Welcome!

Related Topics: Microservices Expo

Blog Feed Post

Data Footprint Reduction (Part 1)

Life beyond dedupe and changing data lifecycles

Over the past couple of weeks there has been a flurry of IT industry activity around data footprint impact reduction with Dell buying Ocarina and IBM acquiring Storwize. For those who want the quick (compacted, reduced) synopsis of what Dell buying Ocarina as well as IBM acquiring Storwize means read this post here along with some of my comments here and here.

Now, before any Drs or Divas of Dedupe get concerned and feel the need to debate dedupes expanding role, success or applicability, relax, take a deep breath, then read on and take another breath before responding if so inclined.

The reason I mention this is that some may mistake this as a piece against or not in favor of dedupe as it talks about life beyond dedupe which could be mistaken as indicating dedupes diminished role which is not the case (read ahead and see figure 5 to see the bigger picture).

Likewise some might feel that since this piece talks about archiving for compliance and non regulatory situations along with compression, data management and other forms of data footprint reduction they may be compelled to defend dedupes honor and future role.

Again, relax, take a deep breath and read on, this is not about the death of dedupe.

Now for others, you might wonder why the dedupe tongue in check humor mentioned above (which is what it is) and the answer is quite simple. The industry in general is drunk on dedupe and in some cases thus having numbed its senses not to mention having blurred its vision of the even bigger opportunities for the business benefits of data footprint reduction beyond todays backup centric or vmware server virtualization dedupe discussions.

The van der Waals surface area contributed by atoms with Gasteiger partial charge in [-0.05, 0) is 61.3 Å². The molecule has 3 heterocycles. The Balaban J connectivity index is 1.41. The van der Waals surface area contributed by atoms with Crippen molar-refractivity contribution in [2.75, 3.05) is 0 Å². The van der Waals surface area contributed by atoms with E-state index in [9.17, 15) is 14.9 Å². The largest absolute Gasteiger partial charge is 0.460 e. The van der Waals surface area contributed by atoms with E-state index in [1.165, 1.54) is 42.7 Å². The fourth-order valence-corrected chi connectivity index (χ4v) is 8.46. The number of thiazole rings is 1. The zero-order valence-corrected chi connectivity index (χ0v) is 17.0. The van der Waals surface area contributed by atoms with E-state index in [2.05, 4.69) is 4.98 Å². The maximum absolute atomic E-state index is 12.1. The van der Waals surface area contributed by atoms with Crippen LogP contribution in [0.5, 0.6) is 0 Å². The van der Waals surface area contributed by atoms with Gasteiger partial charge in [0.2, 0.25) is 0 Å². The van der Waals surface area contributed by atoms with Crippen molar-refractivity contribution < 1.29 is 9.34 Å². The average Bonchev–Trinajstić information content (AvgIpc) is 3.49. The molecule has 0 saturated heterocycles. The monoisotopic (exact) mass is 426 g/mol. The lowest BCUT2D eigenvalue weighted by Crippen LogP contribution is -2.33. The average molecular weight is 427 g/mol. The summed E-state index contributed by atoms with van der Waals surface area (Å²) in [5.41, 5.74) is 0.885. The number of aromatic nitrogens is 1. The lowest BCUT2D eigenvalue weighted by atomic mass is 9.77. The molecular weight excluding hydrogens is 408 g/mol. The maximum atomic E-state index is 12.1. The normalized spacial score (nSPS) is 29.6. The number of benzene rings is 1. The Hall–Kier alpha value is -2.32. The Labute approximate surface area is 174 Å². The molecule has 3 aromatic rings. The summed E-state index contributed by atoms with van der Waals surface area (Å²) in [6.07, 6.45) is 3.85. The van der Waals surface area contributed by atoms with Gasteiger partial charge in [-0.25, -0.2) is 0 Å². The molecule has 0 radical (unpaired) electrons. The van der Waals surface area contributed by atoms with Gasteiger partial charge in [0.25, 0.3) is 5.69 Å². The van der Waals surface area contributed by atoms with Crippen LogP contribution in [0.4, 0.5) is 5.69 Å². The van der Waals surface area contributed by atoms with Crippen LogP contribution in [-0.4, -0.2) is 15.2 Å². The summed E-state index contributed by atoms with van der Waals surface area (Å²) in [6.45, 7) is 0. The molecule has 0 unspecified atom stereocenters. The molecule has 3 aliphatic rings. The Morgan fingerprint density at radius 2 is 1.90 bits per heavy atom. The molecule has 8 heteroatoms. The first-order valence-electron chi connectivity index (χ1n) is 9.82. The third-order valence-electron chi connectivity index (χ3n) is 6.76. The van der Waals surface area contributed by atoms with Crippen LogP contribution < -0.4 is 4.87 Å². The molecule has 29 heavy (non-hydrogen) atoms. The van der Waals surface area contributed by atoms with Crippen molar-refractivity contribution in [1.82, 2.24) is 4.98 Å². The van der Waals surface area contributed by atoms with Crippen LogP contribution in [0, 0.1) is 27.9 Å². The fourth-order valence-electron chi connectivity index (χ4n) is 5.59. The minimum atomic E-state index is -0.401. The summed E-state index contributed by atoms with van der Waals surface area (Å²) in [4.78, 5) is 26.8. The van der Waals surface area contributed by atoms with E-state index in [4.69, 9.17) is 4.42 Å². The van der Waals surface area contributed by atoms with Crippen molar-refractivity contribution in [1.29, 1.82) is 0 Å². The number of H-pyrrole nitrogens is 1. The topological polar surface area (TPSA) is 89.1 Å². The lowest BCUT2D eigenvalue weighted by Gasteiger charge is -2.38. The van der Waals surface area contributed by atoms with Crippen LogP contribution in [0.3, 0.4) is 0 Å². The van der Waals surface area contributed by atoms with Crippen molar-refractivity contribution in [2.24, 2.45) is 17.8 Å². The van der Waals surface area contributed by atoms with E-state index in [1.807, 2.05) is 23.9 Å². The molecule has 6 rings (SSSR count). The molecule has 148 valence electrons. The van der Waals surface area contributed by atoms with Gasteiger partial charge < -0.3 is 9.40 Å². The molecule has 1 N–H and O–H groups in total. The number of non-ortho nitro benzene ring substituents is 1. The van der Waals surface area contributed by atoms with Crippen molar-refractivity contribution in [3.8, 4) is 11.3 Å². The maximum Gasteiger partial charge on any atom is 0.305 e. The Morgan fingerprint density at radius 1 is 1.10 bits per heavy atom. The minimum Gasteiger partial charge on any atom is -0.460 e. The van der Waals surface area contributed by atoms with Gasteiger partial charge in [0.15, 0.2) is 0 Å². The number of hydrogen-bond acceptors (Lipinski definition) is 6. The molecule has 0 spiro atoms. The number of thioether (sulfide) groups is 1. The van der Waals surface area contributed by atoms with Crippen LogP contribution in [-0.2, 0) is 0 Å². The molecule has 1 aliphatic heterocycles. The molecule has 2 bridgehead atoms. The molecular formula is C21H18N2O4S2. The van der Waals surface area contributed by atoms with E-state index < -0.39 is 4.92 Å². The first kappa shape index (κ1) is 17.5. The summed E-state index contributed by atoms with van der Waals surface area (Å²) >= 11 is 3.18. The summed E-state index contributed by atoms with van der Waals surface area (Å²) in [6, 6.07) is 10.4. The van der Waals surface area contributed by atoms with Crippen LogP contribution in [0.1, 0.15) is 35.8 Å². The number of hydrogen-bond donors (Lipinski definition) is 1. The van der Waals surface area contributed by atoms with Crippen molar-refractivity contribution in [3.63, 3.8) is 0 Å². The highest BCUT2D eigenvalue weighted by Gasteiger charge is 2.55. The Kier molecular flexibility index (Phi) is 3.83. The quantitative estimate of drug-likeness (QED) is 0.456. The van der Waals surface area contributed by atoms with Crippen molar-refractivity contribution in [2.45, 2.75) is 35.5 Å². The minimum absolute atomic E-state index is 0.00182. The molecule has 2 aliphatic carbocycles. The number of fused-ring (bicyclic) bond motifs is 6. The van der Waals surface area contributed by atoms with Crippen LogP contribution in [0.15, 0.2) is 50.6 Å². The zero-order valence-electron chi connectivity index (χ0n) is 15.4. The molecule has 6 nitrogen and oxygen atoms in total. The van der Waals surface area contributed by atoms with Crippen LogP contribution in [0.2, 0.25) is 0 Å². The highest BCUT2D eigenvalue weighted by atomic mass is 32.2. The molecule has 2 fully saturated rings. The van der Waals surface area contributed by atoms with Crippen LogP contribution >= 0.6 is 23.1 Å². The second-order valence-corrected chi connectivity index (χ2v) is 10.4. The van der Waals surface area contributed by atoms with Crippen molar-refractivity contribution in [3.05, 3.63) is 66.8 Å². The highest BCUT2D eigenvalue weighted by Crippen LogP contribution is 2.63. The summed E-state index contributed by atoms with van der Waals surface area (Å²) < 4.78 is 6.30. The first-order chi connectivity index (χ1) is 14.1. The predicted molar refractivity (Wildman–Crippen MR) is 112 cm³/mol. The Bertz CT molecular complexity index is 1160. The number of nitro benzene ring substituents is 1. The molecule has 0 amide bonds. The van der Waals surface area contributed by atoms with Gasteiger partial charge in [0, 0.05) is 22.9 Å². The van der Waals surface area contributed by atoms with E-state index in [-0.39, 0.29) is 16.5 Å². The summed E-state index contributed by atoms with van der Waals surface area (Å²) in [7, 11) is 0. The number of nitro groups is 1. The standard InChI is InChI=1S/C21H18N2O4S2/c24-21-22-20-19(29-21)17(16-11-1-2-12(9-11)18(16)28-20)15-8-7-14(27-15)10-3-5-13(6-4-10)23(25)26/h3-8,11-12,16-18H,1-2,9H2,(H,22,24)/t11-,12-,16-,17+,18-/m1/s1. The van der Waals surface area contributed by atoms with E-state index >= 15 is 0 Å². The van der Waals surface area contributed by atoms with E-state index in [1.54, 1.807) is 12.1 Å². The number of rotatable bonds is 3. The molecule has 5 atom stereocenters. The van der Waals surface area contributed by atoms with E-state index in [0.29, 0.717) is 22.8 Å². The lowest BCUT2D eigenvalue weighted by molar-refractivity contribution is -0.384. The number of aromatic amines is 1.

Likewise, it is time for the industry to wake (or sober) up and instead of trying to stuff everything under or into the narrowly focused dedupe bottle. Instead, realize that there is a broader umbrella called data footprint impact reduction which includes among other techniques, dedupe, archive, compression, data management, data deletion and thin provisioning across all types of data and applications. What this means is a broader opportunity or market than what exists or being discussed today leveraging different techniques, technologies and best practices.

Consequently this piece is about expanding the discussion to the larger opportunity for vendors or vars to extend their focus to the bigger world of overall data footprint impact reduction beyond where currently focused. Likewise, this is about IT customers realizing that there are more opportunities to address data and storage optimization across your entire organization using various techniques instead of just focusing on backup.

In other words, there is a very bright future for dedupe as well as other techniques and technologies that fall under the data footprint reduction umbrella including data stored online, offline, near line, primary, secondary, tertiary, virtual and in a public or private cloud..

Before going further however lets take a step back and look at some business along with IT issues, challenges and opportunities.

What is the business and IT issue or challenge?
Given that there is no such thing as a data or information recession shown in figure 1, IT organizations of all size are faced with the constant demand to store more data, including multiple copies of the same or similar data, for longer periods of time.


Figure 1: IT resource demand growth continues

The result is an expanding data footprint, increased IT expenses, both capital and operational, due to additional Infrastructure Resource Management (IRM) activities to sustain given levels of application Quality of Service (QoS) delivery shown in figure 2.